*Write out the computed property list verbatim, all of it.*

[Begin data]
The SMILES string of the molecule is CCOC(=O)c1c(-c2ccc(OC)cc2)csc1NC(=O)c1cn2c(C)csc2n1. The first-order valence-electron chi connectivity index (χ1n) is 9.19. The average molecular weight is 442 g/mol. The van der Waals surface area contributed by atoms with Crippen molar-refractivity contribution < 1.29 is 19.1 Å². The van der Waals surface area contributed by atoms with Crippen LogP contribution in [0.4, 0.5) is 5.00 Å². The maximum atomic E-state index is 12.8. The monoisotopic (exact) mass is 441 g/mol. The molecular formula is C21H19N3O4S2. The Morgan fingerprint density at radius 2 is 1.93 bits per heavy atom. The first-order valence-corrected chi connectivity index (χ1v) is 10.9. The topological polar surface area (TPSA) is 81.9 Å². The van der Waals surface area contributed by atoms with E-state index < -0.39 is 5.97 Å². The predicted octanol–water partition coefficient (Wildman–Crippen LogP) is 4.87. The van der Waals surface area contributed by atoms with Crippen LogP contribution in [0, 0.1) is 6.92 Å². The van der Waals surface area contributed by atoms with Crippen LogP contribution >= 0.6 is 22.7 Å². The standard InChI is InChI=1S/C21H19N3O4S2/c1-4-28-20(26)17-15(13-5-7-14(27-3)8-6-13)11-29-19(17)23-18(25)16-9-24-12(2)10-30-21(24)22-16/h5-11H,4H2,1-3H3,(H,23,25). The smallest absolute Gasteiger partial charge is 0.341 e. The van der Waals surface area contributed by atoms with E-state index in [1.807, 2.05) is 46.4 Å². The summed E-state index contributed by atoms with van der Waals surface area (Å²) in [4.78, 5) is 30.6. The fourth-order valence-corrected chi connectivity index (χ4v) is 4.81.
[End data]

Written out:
The SMILES string of the molecule is CCOC(=O)c1c(-c2ccc(OC)cc2)csc1NC(=O)c1cn2c(C)csc2n1. The first-order valence-electron chi connectivity index (χ1n) is 9.19. The average molecular weight is 442 g/mol. The van der Waals surface area contributed by atoms with Crippen molar-refractivity contribution < 1.29 is 19.1 Å². The van der Waals surface area contributed by atoms with Crippen LogP contribution in [0.4, 0.5) is 5.00 Å². The maximum atomic E-state index is 12.8. The monoisotopic (exact) mass is 441 g/mol. The molecular formula is C21H19N3O4S2. The Morgan fingerprint density at radius 2 is 1.93 bits per heavy atom. The first-order valence-corrected chi connectivity index (χ1v) is 10.9. The topological polar surface area (TPSA) is 81.9 Å². The van der Waals surface area contributed by atoms with E-state index < -0.39 is 5.97 Å². The predicted octanol–water partition coefficient (Wildman–Crippen LogP) is 4.87. The van der Waals surface area contributed by atoms with Crippen LogP contribution in [0, 0.1) is 6.92 Å². The van der Waals surface area contributed by atoms with Crippen LogP contribution >= 0.6 is 22.7 Å². The standard InChI is InChI=1S/C21H19N3O4S2/c1-4-28-20(26)17-15(13-5-7-14(27-3)8-6-13)11-29-19(17)23-18(25)16-9-24-12(2)10-30-21(24)22-16/h5-11H,4H2,1-3H3,(H,23,25). The smallest absolute Gasteiger partial charge is 0.341 e. The van der Waals surface area contributed by atoms with E-state index in [1.807, 2.05) is 46.4 Å². The summed E-state index contributed by atoms with van der Waals surface area (Å²) in [4.78, 5) is 30.6. The fourth-order valence-corrected chi connectivity index (χ4v) is 4.81.